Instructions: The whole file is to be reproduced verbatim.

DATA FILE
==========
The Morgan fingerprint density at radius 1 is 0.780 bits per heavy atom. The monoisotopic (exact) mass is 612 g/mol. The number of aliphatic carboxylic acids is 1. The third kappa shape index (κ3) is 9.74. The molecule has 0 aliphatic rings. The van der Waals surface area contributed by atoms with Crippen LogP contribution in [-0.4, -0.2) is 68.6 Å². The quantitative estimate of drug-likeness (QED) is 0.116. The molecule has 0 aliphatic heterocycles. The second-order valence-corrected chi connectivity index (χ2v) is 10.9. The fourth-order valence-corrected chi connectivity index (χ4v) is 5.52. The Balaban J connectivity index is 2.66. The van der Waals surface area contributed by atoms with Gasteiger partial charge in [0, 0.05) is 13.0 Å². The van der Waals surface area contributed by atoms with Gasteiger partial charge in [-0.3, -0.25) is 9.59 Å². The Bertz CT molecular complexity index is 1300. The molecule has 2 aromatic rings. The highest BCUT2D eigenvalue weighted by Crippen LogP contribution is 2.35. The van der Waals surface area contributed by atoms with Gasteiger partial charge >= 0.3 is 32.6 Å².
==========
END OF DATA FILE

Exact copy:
The Morgan fingerprint density at radius 1 is 0.780 bits per heavy atom. The monoisotopic (exact) mass is 612 g/mol. The number of aliphatic carboxylic acids is 1. The third kappa shape index (κ3) is 9.74. The molecule has 0 aliphatic rings. The van der Waals surface area contributed by atoms with Crippen LogP contribution in [-0.4, -0.2) is 68.6 Å². The quantitative estimate of drug-likeness (QED) is 0.116. The molecule has 0 aliphatic heterocycles. The second-order valence-corrected chi connectivity index (χ2v) is 10.9. The fourth-order valence-corrected chi connectivity index (χ4v) is 5.52. The Balaban J connectivity index is 2.66. The van der Waals surface area contributed by atoms with Gasteiger partial charge in [0, 0.05) is 13.0 Å². The van der Waals surface area contributed by atoms with Gasteiger partial charge in [-0.3, -0.25) is 9.59 Å². The Bertz CT molecular complexity index is 1300. The molecule has 2 aromatic rings. The highest BCUT2D eigenvalue weighted by Crippen LogP contribution is 2.35. The van der Waals surface area contributed by atoms with Gasteiger partial charge >= 0.3 is 32.6 Å².